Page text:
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But the wild prospect when the soul reviews..
273. FROM THE Prisoner of CHILLON.”
Lake Leman lies by Chillon's walls :
Which round about the wave inthralls '
Sounding o'er our heads it knocked;
And then the very rock hath rocked,
And I have felt it shake, unshocked,
FROM “MANFRED.” 274. MANFRED's SOLILOQUY ON THE JUNGFRAU.
My mother Earth! And thou, fresh breaking Day, and you, ye Mountains, Why are ye beautiful? I cannot love ye.
And thou, the bright eye of the universe,
[An eagle passes
[The Shepherd's pipe in the distance is heard The natural music of the mountain reedFor here the patriarchal days are not A pastoral fable - pipes in the liberal air, Mixed with the sweet bells of the sauntering herd; My soul would drink those echoes. - that were The viewless spirit of a lovely sound, A living voice, a breathing harmony, A bodiless enjoyment - born and dying With the blest tone which made ine!
275. THE COLISEUM. The stars are forth, the moon above the tops Of the snow-shining mountains. — Beautiful! I linger yet with Nature, for the Night Hath been to me a more familiar face Than that of man; and in her starry shade Of dim and solitary loveliness, I learned the language of another world. I do remember me, that in my youth, When I was wandering - upon such a night I stood within the Coliseum's wall, 'Midst the chief relics of almighty Rome; The trees which grew along the broken arches Waved dark in the blue midnight, and the stars Shone through the rents of ruin; from afar The watch-dog bayed beyond the Tiber; and More near from out the Cæsars' palace came The owl's long cry, and, interruptedly, Of distant sentinels the fitful song Begun and died upon the gentle wind. Some cypresses beyond the time-worn breach Appeared to skirt th’ horizon, yet they stood Within a bowshot. Where the Cæsars dwelt, And dwell the tuneless birds of night, amidst A grove which springs through levelled battlemente, And twines its roots with the imperial hearths, Ivy usurps the laurel's place of growth; But the gladiators' bloody Circus stands, A noble wreck in ruinous perfection, While Cæsar's chambers, and the Augustan halls, Grovel on earth in indistinct decay. And thou didst shine, thou rolling moon, upon All this, and cast a wide and tender light, Which softened down the hoar austerity Of rugged desolation, and filled up, As 'twere anew, the gaps of centuries; Leaving that beautiful which still was so, And making that which was not, till the place Became religion, and the heart ran o'er With silent worship of the great of old, The dead, but sceptred sovereigns, who still rulo Our spirits from their urns.
276. THE ISLES OF GREECE. The isles of Greece, the isles of Greece!
Where burning Sappho loved and sung, Where grew the arts of war and peace,
Where Delos rose, and Phæbus sprung! Eternal summer gilds them yet, But all, except their sun, is set.
The Scian and the Teian muse,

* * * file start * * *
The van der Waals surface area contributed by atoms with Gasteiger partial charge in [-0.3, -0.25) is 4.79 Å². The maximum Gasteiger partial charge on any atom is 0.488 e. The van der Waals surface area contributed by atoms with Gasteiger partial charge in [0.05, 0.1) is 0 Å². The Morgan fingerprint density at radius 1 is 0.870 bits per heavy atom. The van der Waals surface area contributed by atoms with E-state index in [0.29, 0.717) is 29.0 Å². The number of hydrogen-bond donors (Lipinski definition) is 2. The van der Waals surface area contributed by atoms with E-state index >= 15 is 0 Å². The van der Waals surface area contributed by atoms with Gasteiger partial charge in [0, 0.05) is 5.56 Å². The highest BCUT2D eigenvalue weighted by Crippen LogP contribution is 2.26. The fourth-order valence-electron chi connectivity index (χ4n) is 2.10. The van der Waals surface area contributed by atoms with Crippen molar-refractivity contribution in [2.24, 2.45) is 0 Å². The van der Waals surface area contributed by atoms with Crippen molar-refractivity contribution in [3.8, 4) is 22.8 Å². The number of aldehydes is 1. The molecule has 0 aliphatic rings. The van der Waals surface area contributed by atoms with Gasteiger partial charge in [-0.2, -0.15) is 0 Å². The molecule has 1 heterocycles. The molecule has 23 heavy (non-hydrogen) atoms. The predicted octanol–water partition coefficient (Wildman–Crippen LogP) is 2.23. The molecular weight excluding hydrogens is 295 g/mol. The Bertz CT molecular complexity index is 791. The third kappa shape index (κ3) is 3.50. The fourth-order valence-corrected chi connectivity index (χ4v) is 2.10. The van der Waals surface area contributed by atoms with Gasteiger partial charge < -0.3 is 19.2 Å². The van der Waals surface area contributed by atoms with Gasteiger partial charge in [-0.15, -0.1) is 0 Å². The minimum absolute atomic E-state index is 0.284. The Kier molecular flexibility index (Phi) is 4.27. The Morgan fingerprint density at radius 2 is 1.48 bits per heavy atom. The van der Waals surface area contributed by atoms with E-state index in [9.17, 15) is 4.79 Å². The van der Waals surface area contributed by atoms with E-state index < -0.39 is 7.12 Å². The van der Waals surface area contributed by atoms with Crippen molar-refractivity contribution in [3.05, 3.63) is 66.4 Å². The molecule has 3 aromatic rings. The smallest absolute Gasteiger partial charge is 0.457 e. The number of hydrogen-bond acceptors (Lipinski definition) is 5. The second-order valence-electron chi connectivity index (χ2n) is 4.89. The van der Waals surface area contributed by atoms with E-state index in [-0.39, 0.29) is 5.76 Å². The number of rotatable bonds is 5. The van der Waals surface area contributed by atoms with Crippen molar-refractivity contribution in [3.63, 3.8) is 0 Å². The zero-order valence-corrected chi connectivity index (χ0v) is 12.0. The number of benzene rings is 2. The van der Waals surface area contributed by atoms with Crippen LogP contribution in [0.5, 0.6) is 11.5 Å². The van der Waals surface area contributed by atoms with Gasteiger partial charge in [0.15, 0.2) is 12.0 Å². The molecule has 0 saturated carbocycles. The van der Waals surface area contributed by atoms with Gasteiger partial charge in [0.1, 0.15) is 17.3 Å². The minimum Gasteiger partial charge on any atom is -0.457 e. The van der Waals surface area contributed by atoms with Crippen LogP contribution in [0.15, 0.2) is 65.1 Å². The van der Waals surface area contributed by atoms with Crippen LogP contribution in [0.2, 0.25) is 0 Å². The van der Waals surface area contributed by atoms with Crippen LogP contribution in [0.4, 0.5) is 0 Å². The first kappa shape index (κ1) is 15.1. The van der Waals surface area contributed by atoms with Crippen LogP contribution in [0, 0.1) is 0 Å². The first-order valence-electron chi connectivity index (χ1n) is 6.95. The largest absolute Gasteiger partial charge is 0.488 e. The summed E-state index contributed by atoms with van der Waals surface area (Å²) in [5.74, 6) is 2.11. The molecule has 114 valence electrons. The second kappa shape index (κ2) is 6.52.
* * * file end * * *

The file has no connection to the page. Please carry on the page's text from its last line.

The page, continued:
The hero's harp, the lover's lute,
Their place of birth alone is mute
The mountains look on Marathon
And Marathon looks on the sea; And musing there an hour alone,
I dreamed that Grecce might still be free; For standing on the Persians' grave, I could not deem myself a slave.
A king sate on the rocky brow
Which looks o'er sea-born Salamis;
And men in nations; - all were his!
And where are they? and where art thou,
My country? On thy voiceless shore The heroic lay is tuneless now
The heroic bosom beats no more! And must thy lyre, so long divine, Degenerate into hands like mine?
'Tis something, in the dearth of fame,
Though linked among a fettered race,
Even as I sing, suffuse my face;
Must we but weep o'er days more blest?
Must we but Llush? - Our fathers bled. Earth! n nuer back from out thy breast
A remnant of our Spartan dead! Of the three hundred grant but three, ļo make a new Thermopylæ!
What, silent still? and silent all?
Ah! no; — the voices of the dead
And answer, “Let one living head,
In vain - in vain; strike other chords;
Fill high the cup with Samian wine!
And shed the blood of Scio's vine!
You have the Pyrrhic dance as yet,
Where is the Pyrrhic phalanx gone?
The nobler and the manlier one?
Trust not for freedom to the Franks
They have a king who buys and sells:
The only hope of courage dwells :
On my arrival at Venice, in the year 1816, I found my mind in a slate which required study, and study of a nature which should leave little scope for the imagination, and furnish some difficulty in the pursuit.
At this period I was much struck - in common, I believe, witi. erery other traveller — with the society of the Convent of St Lazarus, which appears to unite all the advantages of the monastic institution. without any of its vices.
The neatness, the comfort, the gentleness, the unaffected devotion, he accomplishments, and the virtues of the brethren of the order, are well fitted to strike the man of the world with the conviction tha: 6. there is another and a better" even in this life.
These men are the priesthood of an oppressed and a noble nation, which has partaken of the proscription and bondage of the Jews anj of the Greeks, without the sullenness of the former or the servility o: the latter. This people has attained riches without usury, and all the